We let him shepherd us down alleys and through hallways lined with shops closed for prayer time. It’s a little sketchy, but he’s from our hotel, and there’s two of us. He takes us to a souvenir store built into a former palace, and the shop owner escorts us through shelves of turquoise jewelry and caftans and mini-mosaics. We go up more stairs, and outside there’s a reasonable view of the roofs of Tunis and a terrace covered in fantastically painted tiles. The colors and patterns are some of the most beautiful decorative work I’ve ever seen. Absolutely worth getting dragged to the back of the souk. Going back downstairs, we turn left instead of right, into a room full of rugs. The “exhibit” is a carpet showroom.
Tea is brought. The merchandise turns out to be lovely, authentic, government-certified to be exportable, and reasonably priced. Still quite expensive, but $750 for a large handmade Berber, beautifully designed in 100% wool, is not bad if you’re a person who buys really nice home decor (I’m not).
We’ve considered a carpet before. It would be a nice souvenir of our years in the Middle East, something we’d own forever, something hard to get somewhere else, something not touristy and awful. So we consider the carpets here.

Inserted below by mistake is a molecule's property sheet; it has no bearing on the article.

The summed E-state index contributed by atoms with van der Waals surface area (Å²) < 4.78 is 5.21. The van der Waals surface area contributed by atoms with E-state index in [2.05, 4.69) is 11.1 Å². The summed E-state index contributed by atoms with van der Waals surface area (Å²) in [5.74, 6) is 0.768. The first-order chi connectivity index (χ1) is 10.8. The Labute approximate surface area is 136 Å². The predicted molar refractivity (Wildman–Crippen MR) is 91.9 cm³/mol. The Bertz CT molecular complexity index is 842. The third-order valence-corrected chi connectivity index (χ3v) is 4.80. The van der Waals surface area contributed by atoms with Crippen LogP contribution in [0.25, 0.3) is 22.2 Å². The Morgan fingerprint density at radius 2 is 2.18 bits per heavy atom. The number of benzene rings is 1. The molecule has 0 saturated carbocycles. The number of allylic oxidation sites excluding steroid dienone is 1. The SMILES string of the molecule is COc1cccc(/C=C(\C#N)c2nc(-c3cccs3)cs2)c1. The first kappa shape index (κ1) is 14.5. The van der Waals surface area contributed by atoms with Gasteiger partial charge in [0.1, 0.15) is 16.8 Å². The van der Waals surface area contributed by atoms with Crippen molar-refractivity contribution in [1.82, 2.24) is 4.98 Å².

After half an hour, we are genuinely interested. But after another half hour, the blue ones we like are too large for the room in our house that would suit a blue carpet. The green ones are too small for the room that could host a green carpet. I don’t want a white one—one juice spill and we’re screwed. That pattern is great but not that color. That color is great but those embroidered lozenges are a little busy. But the shopkeeper and his three assistants have worked so hard to sell us these carpets, and they are truly beautiful. I’m pretty sure that with a starting price of $750 (“Includes shipping! If you take it with you, we give already 20% off!”) I could walk out of here with a $400 rug.